Only 12 countries have adopted low sulphur fuels – fuels with no more than 50 parts sulphur per million and ideally 10 or 15 ppm. The East African Community harmonised its low sulphur policy six years ago and is currently revising its standards to cut sulphur even further, while the Economic Community of West African States met last December to begin the harmonisation process and will present recommendations to the ministers of the various member states in July. In Southern Africa, seven countries have adopted 50ppm sulphur levels, with an eight in transition but the problem remains South Africa and the pressing need for investment to upgrade its refineries to produce cleaner fuel.

Africa has to move quickly or face falling further and further behind the rest of the world, with the only guarantees being congestion flashpoints and a continued fall in the standard of air quality. Europe leads the globe in this regard having started with the Euro standard in 1993 not just in driving cleaner vehicles and cleaner fuels, but also in totally changing the shape and feel of its cities by legislating against congestion, incentivising the use of electric vehicles and increasingly penalising the use of internal combustion engines.

The European Union intends to reduce greenhouse gases to 40% of the 1994 levels by 2030 and emit zero greenhouse gases by 2050. The US is piloting electric vehicle studies in nine states, China is adopting a mix of US and EU policies, India has already implemented its own EV/Hybrid policy, while Brazil is busy with an increasingly tighter emissions policy with aggressive sanctions for non-compliance.

Here in Africa; only South Africa and Mauritius have seen the successful introduction of EV technology, but in South Africa’s case it’s almost pointless given the country’s determination to invest in some of the biggest coal fired electricity generating plants in the world. Kenya, on the other hand could be a real alternative given the availability of hydro and thermal power generating capacity there.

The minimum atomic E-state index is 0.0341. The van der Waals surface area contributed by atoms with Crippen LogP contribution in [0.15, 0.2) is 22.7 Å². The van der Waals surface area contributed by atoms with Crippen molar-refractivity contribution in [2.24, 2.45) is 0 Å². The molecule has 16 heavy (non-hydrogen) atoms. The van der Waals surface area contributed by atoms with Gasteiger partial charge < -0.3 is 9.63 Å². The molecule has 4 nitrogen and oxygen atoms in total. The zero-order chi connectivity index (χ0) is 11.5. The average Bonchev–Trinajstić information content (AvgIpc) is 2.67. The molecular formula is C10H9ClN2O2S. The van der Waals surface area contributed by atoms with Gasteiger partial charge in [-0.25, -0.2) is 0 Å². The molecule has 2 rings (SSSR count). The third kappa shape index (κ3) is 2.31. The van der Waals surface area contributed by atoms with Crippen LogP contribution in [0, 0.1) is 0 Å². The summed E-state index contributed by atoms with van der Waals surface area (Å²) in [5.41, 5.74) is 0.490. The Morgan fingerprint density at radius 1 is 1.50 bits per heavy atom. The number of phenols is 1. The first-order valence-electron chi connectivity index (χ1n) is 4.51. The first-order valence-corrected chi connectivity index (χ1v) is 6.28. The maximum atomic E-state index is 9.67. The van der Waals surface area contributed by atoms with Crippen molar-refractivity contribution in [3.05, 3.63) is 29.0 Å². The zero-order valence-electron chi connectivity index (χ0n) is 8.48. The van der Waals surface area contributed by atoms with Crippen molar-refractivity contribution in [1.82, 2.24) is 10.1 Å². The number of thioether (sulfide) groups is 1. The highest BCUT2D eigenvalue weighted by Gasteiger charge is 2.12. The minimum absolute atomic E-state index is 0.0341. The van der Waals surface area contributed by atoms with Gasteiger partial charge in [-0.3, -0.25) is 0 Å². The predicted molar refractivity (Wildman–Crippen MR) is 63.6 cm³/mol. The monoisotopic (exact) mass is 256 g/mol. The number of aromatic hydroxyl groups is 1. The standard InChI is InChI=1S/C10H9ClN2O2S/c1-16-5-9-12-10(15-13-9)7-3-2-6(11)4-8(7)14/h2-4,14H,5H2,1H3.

Biofuels are another alternative; they are theoretically carbon neutral and constitute 3% of the world’s fuel, far short of the 10% target set for 2030. In Africa, eSwatini has its own biofuel, the E10 using ethanol from sugar, while Zimbabwe is looking at amending its regulations in this regard. The concern here is dedicating much needed food crops to fuel where food security is not guaranteed in a country.

The only sustainable solution for Africa is to clean up the fuel quality, ban the importation of second hand vehicles and create Africa’s own indigenous automotive sector, producing harmonised vehicles that are fit for Africa – starting off a base of Euro 0 and progressing steadily to Euro 2 and beyond. This will create jobs directly, fast track the industrialisation of the continent and change the many economies that are still largely resource based. Where possible, certain countries, especially Africa’s island states should seriously consider transitioning passenger vehicles at least to electric, given the closed transport eco-system that already exists.

None of this is possible without the political will to change and the policies to underpin them. No manufacturer will want to invest in creating an automotive assembly plant in country without this kind of protection and guarantee but where there are these kind of policies in place, we can start building affordable cars locally, creating jobs and helping industrialise Africa to meet its full potential and when we do that, we can start to see the same trajectory that the automotive industry has seen in places like Thailand, which now has the 12th largest automotive industry in the world, or China.

 Jim Dando is director of sales and operations for Nissan Group of Africa.